At some time or another we've all experienced our share of emotional hurt. And often when we're hurt, we dump our feelings on others or speak harshly. But this doesn't always work. Getting stuck with the hurt and moping around feeling sorry for ourselves also doesn't work. Suppressing hurt also doesn't work. Why?
Earlier this year an attorney based in Savannah, Georgia produced what has to rank as one of the most cost effective commercials of all time. Originally broadcast on his local TV station during the Superbowl, Jamie Casino's ad went viral overnight and became a global sensation. It's easy to see why.
Often, we don't even realise what's at the bottom of our partner's sudden outburst, tears, anger or other strong emotional reaction - we think it's because of xyz issue (not washing the dishes, flirting, going out with mates too often...). Whereas, in reality those buttons relate to fear of abandonment, rejection, intimacy or being unlovable - part of our individual life story.
I am not sure if organisations send emails on Friday afternoons on purpose or not, or they understand the distressed this causes. While I can understand why they would do it, to give people the opportunity to calm down and reflect on the contents of the email, I do think it is cowardly and demonstrates a weakness because they are unable to properly defend their decision.
An overflowing inbox can easily distract from more important tasks, resulting in many people spending large amounts of time managing emails through mobile devices, trying desperately to keep up. However, there are strategies we can all take to manage our inbox and ensure we have more free time to be productive.
If technology allows us to virtually participate in meetings that take place anywhere in the world, is it so important that we are there to shake hands in person? As the cost of power creeps ever higher, I would imagine that priorities will shift out of necessity towards conducting more business through digital channels.
HD Personality is built to help businesses and organisations deliver customer expectations; what should lead to customer experience and ultimately customer retention... almost all the resources allocated to re-branding exercises, crisis management and PR can be saved; if brands practiced honesty and directness in their communications.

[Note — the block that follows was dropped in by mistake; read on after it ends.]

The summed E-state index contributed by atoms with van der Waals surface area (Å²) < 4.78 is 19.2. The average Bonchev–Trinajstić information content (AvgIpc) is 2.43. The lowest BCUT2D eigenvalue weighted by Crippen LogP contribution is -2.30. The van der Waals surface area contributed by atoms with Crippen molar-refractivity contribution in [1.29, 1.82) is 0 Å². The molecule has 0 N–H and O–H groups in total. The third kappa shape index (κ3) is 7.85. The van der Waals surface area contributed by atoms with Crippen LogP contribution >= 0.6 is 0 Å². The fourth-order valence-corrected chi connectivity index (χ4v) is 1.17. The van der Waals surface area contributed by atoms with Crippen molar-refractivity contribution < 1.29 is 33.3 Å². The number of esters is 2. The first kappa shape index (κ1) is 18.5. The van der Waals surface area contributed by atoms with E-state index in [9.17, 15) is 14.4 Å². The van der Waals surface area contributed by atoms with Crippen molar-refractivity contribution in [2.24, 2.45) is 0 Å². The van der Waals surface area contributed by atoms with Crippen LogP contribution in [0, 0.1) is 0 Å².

There's a rumour going around, propagated by [some] polyamorists, that polyamory is a superior ideology to monogamy. Let's face it, 'limitless love' does sound wholly honorable and blissful, even if 'limitless sex' with multiple partners sounds ~ for most of our sex-negative society ~ quite the opposite.
I used to genuinely believe that being happy came from having money, being slim, being in love, but I found out that was SO not the case. Happy people are not always free of doubt, on the contrary, as they do not claim to be perfect, but here's the thing they have a different mindset to other people.
Talking about feelings runs the risk of ridicule and rejection. The idea of finally plucking up the courage to talk to someone about what is emotionally going on lays ourselves open and bare to others opinions and in worst case scenario judgment and rejection. What is more excruciating than chastising oneself for harboring feelings that aren't seen as healthy? To share these feelings and be judged and rejected by a family member or partner of friend. Who would risk that?
Sky-rocketing tuition fees and their relative value in a difficult job market remains the subject of heated debate for students both within the UK and outside of it. Locally and abroad, graduates are faced with the decision to continue their post-graduate education to build up a more attractive CV...
The right communication can drive the world to talk, but the wrong interactions can severely challenge a person's world. With social media and modern technology driving opinions, we often forget to work on person to person interaction which is the foundation of communication. It is great to be heard on such a global scale but for most of us daily connections can prove a mine field.
In 1967 the humanistic psychologist Dr. Sidney Jourard made an informal study of touch. He travelled to several countries observing how many times people touched one another in informal settings... In Puerto Rico he counted 180 touches an hour between two people. In Mexico City it was 185. In Paris it was 115. In Florida it was two and in London it was a big fat zero.
Recent research shows that our phones are proven to be affecting the way we talk, think, have sex, eat and even go to the loo. We have become slaves to technology, only this time, our hands are handcuffed to our phones. Those red circular icons on our home screens have become our very own version of a newborn baby crying out for attention.